San Francisco Puts the Squeeze on Housing

With legislation passed last year to allow micro apartments of 220 square feet in San Francisco as a means to address the housing shortage and accompanying rising cost of living space, 120 of the approved 375 units are now in the works. At $1,300 a month, they are designed for singles—who make up 40 percent of the population—and can compact their lives into a bath, a Murphy Bed that folds down into a table, a kitchen area, about ten books, two plates and large windows. Gabriel Metcalf, of San Francisco Planning and Urban Design, says, “Think of the Parisian model where people have less private space but the street life is glorious, with the sidewalks, the parks and the plazas making up for that.” As sfgate.com reports, “Micro and near-micro units are part of the solution, but they don’t work for lots of types of households,” states Jed Kolko, chief economist for real estate site Trulia.com. “Few people would raise kids in a 300-square-foot apartment. Micro-units will probably see more turnover than larger units.” MHProNews knows San Francisco is one of the most expensive cities in the world in which to live. Alan Mark of Mark & Co., “Think of your apartment as your bedroom and the neighborhood as your living room.”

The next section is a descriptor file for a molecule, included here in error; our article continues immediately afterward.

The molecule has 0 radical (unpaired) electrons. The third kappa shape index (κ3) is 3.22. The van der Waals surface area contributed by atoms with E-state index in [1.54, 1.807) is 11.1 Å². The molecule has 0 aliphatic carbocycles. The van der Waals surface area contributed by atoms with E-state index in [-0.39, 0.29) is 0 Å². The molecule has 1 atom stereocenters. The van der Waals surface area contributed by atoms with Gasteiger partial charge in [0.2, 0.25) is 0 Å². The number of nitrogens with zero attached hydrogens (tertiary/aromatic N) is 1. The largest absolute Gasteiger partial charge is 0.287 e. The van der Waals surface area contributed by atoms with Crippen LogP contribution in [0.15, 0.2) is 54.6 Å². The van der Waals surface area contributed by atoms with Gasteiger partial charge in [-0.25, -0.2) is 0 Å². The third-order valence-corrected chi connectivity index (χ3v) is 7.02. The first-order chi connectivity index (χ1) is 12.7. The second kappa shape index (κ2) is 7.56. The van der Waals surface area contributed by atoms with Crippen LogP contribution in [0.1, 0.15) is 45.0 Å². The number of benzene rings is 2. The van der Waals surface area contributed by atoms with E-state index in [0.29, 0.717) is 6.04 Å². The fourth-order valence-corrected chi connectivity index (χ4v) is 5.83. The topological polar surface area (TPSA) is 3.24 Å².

(Photo credit: Carlos Avila Gonzalez/The Chronicle–Kayla Smith pays $1,850 for 279 square feet plus rooftop deck and gym access.)

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